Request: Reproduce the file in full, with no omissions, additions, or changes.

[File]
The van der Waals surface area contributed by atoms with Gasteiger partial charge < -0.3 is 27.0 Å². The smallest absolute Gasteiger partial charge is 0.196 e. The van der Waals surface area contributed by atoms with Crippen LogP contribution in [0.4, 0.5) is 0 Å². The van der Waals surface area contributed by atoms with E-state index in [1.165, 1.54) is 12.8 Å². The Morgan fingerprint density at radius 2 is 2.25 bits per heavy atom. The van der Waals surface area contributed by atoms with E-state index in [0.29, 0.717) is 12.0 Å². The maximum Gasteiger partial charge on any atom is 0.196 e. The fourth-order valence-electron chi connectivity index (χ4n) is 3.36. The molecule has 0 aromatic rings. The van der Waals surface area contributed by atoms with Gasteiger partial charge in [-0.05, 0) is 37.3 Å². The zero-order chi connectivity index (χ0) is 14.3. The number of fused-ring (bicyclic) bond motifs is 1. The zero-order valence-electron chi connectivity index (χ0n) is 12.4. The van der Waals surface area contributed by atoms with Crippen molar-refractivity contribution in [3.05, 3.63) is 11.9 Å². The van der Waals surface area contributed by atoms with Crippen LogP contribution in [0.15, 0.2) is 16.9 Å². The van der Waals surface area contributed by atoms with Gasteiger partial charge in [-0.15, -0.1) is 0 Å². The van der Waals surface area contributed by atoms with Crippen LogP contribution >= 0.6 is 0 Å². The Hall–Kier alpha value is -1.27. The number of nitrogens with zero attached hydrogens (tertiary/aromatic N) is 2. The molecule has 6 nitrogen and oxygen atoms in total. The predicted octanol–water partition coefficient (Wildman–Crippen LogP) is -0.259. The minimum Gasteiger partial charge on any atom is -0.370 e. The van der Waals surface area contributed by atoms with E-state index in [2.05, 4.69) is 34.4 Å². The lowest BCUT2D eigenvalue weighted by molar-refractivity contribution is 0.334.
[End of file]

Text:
The van der Waals surface area contributed by atoms with Gasteiger partial charge < -0.3 is 27.0 Å². The smallest absolute Gasteiger partial charge is 0.196 e. The van der Waals surface area contributed by atoms with Crippen LogP contribution in [0.4, 0.5) is 0 Å². The van der Waals surface area contributed by atoms with E-state index in [1.165, 1.54) is 12.8 Å². The Morgan fingerprint density at radius 2 is 2.25 bits per heavy atom. The van der Waals surface area contributed by atoms with E-state index in [0.29, 0.717) is 12.0 Å². The maximum Gasteiger partial charge on any atom is 0.196 e. The fourth-order valence-electron chi connectivity index (χ4n) is 3.36. The molecule has 0 aromatic rings. The van der Waals surface area contributed by atoms with Gasteiger partial charge in [-0.05, 0) is 37.3 Å². The zero-order chi connectivity index (χ0) is 14.3. The number of fused-ring (bicyclic) bond motifs is 1. The zero-order valence-electron chi connectivity index (χ0n) is 12.4. The van der Waals surface area contributed by atoms with Crippen molar-refractivity contribution in [3.05, 3.63) is 11.9 Å². The van der Waals surface area contributed by atoms with Crippen LogP contribution in [0.15, 0.2) is 16.9 Å². The van der Waals surface area contributed by atoms with Gasteiger partial charge in [-0.15, -0.1) is 0 Å². The van der Waals surface area contributed by atoms with Crippen LogP contribution >= 0.6 is 0 Å². The Hall–Kier alpha value is -1.27. The number of nitrogens with zero attached hydrogens (tertiary/aromatic N) is 2. The molecule has 6 nitrogen and oxygen atoms in total. The predicted octanol–water partition coefficient (Wildman–Crippen LogP) is -0.259. The minimum Gasteiger partial charge on any atom is -0.370 e. The van der Waals surface area contributed by atoms with E-state index in [2.05, 4.69) is 34.4 Å². The lowest BCUT2D eigenvalue weighted by molar-refractivity contribution is 0.334.